Next, we attempted to determine whether ADAM12 plays a crucial role in GC metastasis and tumor immune invasion. A stable overexpression cell line, LV-ADAM12-AGS, and a knockdown cell line, sh-ADAM12-HGC27 were constructed. As expected, wound healing and Transwell experiments confirmed that ADAM12 could enhance the migration and metastatic abilities of GC cells. In addition, the expression of epithelial-mesenchymal transition (EMT)-related markers were assessed and this demonstrated that ADAM12 plays an important role in regulating EMT. This is similar to the results of a previous study conducted on pituitary tumors (48). Therefore, we speculated that ADAM12 may promote the migration and metastasis of GC cells by inducing EMT.

The role of ADAM12 in GC immune infiltration was another focus of our investigation. In the present study, the expression level of ADAM12 was significantly correlated with multiple immune cell infiltration in GC. Our results based on data mining indicated that ADAM12 expression was significantly positively correlated with M2 macrophages. In addition, a positive correlation was demonstrated between ADAM12 and monocytes, tumor associated macrophages (TAMs), Th2 and Treg cells by analyzing the correlation between immune cell-specific markers and ADAM12 expression levels. It is well known that TAMs derived from circulating monocyte populations can be differentiated into M2 macrophages under the stimulation of Treg and Th2 cells (49,50). Therefore, we speculated that ADAM12, as a ubiquitously expressed transmembrane protein in tumor cells, may participate in the recruitment of various immune cells (including monocytes, TAM, Th2 and Treg cells), which in turn promotes the polarization and maturation of M2 macrophages. M2 macrophages are known to be a necessary factor in favoring tumor metastasis and immunosuppression. These results suggest the promoting role of ADAM12 in tumorigenesis and progression from another perspective, indicating the complex function of ADAM12 in tumors.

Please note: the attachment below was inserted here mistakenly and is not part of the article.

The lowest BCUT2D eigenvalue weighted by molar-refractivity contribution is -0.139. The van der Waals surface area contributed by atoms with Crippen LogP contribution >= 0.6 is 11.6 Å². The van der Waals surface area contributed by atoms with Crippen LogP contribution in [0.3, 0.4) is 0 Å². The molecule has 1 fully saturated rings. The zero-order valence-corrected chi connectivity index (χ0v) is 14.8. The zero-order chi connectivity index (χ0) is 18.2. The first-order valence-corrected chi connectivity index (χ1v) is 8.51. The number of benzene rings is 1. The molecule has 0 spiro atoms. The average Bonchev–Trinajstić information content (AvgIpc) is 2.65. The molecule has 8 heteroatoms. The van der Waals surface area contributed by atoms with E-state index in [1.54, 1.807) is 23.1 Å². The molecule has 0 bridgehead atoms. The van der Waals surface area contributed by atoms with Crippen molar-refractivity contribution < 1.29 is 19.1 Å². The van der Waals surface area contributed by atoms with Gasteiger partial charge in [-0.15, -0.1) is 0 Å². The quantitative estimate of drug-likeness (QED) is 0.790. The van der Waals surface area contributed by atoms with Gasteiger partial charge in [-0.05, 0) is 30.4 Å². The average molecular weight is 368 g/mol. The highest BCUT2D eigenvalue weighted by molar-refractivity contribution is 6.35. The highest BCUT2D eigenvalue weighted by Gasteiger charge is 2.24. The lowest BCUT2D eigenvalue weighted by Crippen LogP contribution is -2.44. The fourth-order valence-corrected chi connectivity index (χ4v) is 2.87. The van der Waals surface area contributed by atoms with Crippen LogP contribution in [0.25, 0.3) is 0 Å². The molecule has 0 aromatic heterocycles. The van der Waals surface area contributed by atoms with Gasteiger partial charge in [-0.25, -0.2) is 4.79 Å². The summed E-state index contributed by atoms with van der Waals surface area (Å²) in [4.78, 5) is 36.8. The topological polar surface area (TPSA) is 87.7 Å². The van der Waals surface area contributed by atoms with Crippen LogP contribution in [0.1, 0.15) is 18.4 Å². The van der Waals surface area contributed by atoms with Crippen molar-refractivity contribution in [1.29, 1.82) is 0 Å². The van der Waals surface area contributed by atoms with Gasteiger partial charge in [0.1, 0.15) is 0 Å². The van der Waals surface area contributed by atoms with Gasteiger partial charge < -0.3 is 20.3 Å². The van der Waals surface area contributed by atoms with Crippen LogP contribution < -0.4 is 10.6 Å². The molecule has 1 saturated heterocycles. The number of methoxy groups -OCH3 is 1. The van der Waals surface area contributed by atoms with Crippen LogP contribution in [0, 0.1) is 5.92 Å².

There are still some limitations to the present study. Firstly, the small sample size resulted in an unclear relationship between ADAM12 expression levels and disease-free survival (DFS) in gastric cancer patients. The collection of GC tissue samples and follow-up data in subsequent studies is required to further analyze the correlation between ADAM12 and DFS. Secondly, the present study was based on public data mining and bioinformatic analysis. The available data was limited and the results still require corresponding experimental verification. Furthermore, sufficient data was lacking to explore the role of ADAM12 in regulating immune cell recruitment, and more sophisticated experimental designs are required to validate these promising results.